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IFRC Deep Platform IFRC Turkey Project Secondary Data Review (SDR) Studies Series #2 - Social cohesion between refugee communities and their hosts

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An extensive literature review has been conducted to identify the contextual drivers of social cohesion and to better understand the present and the future of the relationship between refugee and host communities in Turkey. Findings from the available literature show close interpersonal relationships and rareness of reports of physical aggression between refugee and host communities, indicating a high level of social acceptance for over 4.1 million refugees.

On the other hand, several studies point to a correlation between the economic situation and social cohesion; the current Turkish economy is significantly weaker than it was in 2021. While some of the local respondents to available surveys relate the economic downfall to the presence of refugees, there are others reporting that either the quality of public services or their access thereto has been affected. The host community’s security-related concerns constitute another factor impacting social cohesion.

The studies covered in this SDR Report show that part of these concerns is based on misconceptions on the impact of refugees on the country and the society: Available research has for instance shown that the loss of jobs remained limited, while statistics by the Ministry of Foreign Affairs show that refugee presence does not have a discernible impact on crime rates.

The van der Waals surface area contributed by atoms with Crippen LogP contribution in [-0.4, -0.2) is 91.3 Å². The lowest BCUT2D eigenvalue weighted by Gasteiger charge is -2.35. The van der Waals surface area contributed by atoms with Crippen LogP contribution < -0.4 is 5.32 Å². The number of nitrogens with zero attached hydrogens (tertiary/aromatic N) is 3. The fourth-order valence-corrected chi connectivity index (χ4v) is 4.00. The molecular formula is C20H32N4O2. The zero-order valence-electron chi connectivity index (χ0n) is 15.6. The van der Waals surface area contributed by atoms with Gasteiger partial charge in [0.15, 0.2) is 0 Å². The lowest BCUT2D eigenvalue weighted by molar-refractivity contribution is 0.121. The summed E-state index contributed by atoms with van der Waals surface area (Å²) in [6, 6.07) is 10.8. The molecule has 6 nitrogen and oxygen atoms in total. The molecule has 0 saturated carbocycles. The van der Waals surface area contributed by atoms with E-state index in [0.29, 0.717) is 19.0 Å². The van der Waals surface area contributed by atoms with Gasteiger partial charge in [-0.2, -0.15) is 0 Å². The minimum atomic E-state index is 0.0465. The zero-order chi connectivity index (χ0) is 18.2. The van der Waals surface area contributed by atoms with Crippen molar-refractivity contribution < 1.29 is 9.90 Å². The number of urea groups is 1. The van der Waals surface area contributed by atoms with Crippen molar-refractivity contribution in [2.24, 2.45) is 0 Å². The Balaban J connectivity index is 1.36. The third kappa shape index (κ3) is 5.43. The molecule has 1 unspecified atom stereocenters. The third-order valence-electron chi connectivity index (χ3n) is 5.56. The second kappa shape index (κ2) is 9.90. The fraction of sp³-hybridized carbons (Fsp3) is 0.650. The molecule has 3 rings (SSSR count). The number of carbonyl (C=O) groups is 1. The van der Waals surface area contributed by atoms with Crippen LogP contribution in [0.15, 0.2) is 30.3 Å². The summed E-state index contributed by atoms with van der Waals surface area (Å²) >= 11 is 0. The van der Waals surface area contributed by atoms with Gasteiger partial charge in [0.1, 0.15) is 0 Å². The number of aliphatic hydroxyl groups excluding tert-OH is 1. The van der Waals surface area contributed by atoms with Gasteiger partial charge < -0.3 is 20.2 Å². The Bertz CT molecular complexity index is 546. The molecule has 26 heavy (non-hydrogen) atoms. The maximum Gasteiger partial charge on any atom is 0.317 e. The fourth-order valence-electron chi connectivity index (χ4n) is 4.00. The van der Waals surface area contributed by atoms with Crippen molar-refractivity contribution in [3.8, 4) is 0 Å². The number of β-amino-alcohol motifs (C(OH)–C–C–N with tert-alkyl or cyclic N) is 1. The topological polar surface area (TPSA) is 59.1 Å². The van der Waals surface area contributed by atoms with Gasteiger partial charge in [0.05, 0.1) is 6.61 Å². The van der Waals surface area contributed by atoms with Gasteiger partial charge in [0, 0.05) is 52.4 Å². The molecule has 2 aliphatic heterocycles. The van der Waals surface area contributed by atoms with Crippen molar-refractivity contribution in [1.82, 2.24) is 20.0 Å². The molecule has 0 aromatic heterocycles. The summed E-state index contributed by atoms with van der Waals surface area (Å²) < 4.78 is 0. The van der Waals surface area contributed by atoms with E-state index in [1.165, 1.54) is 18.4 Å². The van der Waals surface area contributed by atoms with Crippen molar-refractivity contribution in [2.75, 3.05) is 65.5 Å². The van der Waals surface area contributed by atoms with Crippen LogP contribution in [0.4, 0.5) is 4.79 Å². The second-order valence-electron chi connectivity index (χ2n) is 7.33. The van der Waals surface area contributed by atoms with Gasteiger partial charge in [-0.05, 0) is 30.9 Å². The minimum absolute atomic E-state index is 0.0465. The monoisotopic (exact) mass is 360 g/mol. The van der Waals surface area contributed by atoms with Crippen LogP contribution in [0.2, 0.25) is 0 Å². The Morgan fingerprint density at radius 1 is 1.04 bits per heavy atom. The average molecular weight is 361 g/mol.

Key studies note that the narrative about refugees vary depending on media outlets, as well as over time. For example, the literature describe how reporting by some outlets has moved from a ́humanitarian narrative, describing the needs of the new arrivals, to an ‘anti-immigrant narrative’ by 2016, highlighting the burden on Turkey of hosting the refugee population. Many other studies found there is limited coverage of refugees’ access to rights, and the voices of the refugees are nearly absent in the public discussion. While Twitter is widely used to spread anti-refugee content, one analyst, Sevilay Çelenk in Duvar, points out that social media does not necessarily reflect the general mood of a society, but the feelings of a limited number of social media users.

Despite the significant support provided by the Government of Turkey, national and international NGOs, there continues to be a need for specific interventions to support relationship building between refugees and their hosts. Recommendations within the literature to further promote social cohesion includes strengthening access to language learning opportunities, working with media to strengthen the representation and visibility of the refugees’ coverage, including awareness campaigns to counter false news, are recommended as well increased international burden sharing, including increasing the number of resettlement spaces.

Additional research is recommended to address remaining information gaps. For instance, there is no systematic analysis on the conditions of all municipalities with an important refugee caseload, nor are reasons for variations in the levels of social cohesion between geographic areas well captured within the existing literature. There is a gap in information on the vertical integration of refugee communities in Turkey which refers to integration within refugee groups in areas such as refugee community civic engagement, refugee community trust in institutions and the extent to which communities feel represented in decision-making processes. Overall, to better understand what drives social cohesion, and to better identify opportunities and challenges, standardized variables and methodologies should be utilized to add to the comprehensiveness of future endeavours.